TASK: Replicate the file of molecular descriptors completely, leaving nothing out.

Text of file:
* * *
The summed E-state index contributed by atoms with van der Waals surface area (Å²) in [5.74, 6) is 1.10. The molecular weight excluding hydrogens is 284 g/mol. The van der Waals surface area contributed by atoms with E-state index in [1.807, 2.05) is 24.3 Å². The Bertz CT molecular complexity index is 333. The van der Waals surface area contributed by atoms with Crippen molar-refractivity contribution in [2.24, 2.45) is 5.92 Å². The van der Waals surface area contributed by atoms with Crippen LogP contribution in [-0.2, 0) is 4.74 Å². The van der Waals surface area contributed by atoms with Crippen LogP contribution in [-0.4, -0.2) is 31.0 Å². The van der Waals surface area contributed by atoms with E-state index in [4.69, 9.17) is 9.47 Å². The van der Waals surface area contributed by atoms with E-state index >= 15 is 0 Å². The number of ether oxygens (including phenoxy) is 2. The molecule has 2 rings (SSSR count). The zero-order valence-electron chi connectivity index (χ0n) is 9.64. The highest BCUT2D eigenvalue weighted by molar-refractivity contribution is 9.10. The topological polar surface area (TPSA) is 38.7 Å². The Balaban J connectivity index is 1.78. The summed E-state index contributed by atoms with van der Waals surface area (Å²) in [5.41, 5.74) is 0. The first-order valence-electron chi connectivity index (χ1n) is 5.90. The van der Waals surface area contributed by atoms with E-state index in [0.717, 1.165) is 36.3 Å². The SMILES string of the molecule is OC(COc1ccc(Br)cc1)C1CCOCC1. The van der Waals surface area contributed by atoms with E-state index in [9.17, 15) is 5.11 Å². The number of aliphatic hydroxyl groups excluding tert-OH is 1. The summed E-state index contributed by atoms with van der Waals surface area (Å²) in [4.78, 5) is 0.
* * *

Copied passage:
The summed E-state index contributed by atoms with van der Waals surface area (Å²) in [5.74, 6) is 1.10. The molecular weight excluding hydrogens is 284 g/mol. The van der Waals surface area contributed by atoms with E-state index in [1.807, 2.05) is 24.3 Å². The Bertz CT molecular complexity index is 333. The van der Waals surface area contributed by atoms with Crippen molar-refractivity contribution in [2.24, 2.45) is 5.92 Å². The van der Waals surface area contributed by atoms with Crippen LogP contribution in [-0.2, 0) is 4.74 Å². The van der Waals surface area contributed by atoms with Crippen LogP contribution in [-0.4, -0.2) is 31.0 Å². The van der Waals surface area contributed by atoms with E-state index in [4.69, 9.17) is 9.47 Å². The van der Waals surface area contributed by atoms with E-state index >= 15 is 0 Å². The number of ether oxygens (including phenoxy) is 2. The molecule has 2 rings (SSSR count). The zero-order valence-electron chi connectivity index (χ0n) is 9.64. The highest BCUT2D eigenvalue weighted by molar-refractivity contribution is 9.10. The topological polar surface area (TPSA) is 38.7 Å². The Balaban J connectivity index is 1.78. The summed E-state index contributed by atoms with van der Waals surface area (Å²) in [5.41, 5.74) is 0. The first-order valence-electron chi connectivity index (χ1n) is 5.90. The van der Waals surface area contributed by atoms with E-state index in [0.717, 1.165) is 36.3 Å². The SMILES string of the molecule is OC(COc1ccc(Br)cc1)C1CCOCC1. The van der Waals surface area contributed by atoms with E-state index in [9.17, 15) is 5.11 Å². The number of aliphatic hydroxyl groups excluding tert-OH is 1. The summed E-state index contributed by atoms with van der Waals surface area (Å²) in [4.78, 5) is 0.